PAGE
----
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How to Develop a Long-Term AIOps Strategy

Artificial intelligence for IT operations, or AIOps, has increased in demand over the last few years as enterprise IT teams battle complex data coming into their systems. Not only does AIOps automate mundane tasks, but it processes vast amounts of data. Networks, systems, and applications pump out tremendous amounts of data that has to be analyzed for patterns and correlation. AI and machine learning are perfect for rapidly looking for trends, patterns, and anomalies in massive amounts of data streams. Humans are overwhelmingly visual beings, and we are not designed to wade through massive amounts of textual data, hence the need for AIOps.

Many companies may view AIOps as a tool. While there certainly are AIOps “platforms,”  — the value AIOps brings should be viewed as more of a long-term strategy for enterprises. Through an AIOps strategy, teams increase performance, predict outages, automate repeatable tasks, develop actionable reports, and improve overall risk management while setting their entire organization and its customers up for success. As enterprise leaders determine when and how to invest in AIOps, it’s essential they view the investment and commitment as a strategy rather than a single solution. Here are three steps to kickstart a long-term AIOps strategy.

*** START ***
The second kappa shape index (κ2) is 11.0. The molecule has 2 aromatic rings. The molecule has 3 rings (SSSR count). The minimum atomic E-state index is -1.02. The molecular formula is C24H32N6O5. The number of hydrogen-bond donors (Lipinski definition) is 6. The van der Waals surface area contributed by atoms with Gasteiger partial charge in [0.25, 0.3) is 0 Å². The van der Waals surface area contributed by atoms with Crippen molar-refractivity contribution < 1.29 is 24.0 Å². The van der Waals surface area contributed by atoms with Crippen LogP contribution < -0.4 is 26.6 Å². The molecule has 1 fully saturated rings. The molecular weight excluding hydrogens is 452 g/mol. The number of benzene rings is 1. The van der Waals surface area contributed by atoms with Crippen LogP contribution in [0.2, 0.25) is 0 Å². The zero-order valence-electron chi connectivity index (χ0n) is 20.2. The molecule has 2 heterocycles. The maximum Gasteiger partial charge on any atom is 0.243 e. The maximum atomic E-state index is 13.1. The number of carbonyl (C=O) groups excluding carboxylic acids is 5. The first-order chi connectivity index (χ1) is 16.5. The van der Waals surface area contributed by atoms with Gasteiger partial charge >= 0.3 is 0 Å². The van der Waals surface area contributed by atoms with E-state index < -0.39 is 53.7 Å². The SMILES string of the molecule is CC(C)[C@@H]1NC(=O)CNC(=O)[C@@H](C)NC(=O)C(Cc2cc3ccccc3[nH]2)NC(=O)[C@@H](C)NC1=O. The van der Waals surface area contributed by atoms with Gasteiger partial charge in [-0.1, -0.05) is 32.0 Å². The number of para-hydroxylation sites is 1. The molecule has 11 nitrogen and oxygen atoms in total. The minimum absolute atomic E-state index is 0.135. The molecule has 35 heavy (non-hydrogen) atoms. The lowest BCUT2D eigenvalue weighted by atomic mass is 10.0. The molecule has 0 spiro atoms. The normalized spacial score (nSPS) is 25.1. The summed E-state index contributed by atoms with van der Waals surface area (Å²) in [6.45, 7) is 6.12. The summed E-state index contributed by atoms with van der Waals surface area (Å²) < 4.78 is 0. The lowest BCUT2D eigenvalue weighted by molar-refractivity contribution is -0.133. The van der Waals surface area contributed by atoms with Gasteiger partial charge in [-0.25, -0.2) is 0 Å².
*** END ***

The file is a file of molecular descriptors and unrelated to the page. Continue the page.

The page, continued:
Determine your level of AIOps maturity

There are five levels of AIOps maturity: reactive, integrated, analytical, prescriptive and automated. Before business leaders set out on their AIOps journey, they must determine which level they’re currently in to better understand how AIOps aligns with their business needs.

In the reactive stage, teams face siloed operations and collect events and logs for reactive purposes. They’re in constant fire-fighting mode and there’s no communication with other parts of the business. The integrated stage provides data sources integrated into a unified architecture, offers improved ITSM processes and communication slowly, but surely, begins to improve with the business.

As teams move to the analytical and prescriptive stages, transparency of data increases, machine learning and automation come into play, and comparative analytics measure improvements and business value. The final stage — the automated stage — achieves full automation with no human interaction, and teams make proactive decisions based on business value.

No matter which stage you’re currently in, it is possible to move to the next, but it takes time, patience, and a long-term commitment.

Review tools and capabilities

Another important piece of a long-term strategy is to review your current tools to see where AIOps would be most beneficial to your organization. Determine where you have gaps that AIOps can fill, too. Understanding where and how AIOps can be the most beneficial among your other tools is essential when viewing this as a strategy versus a siloed tool.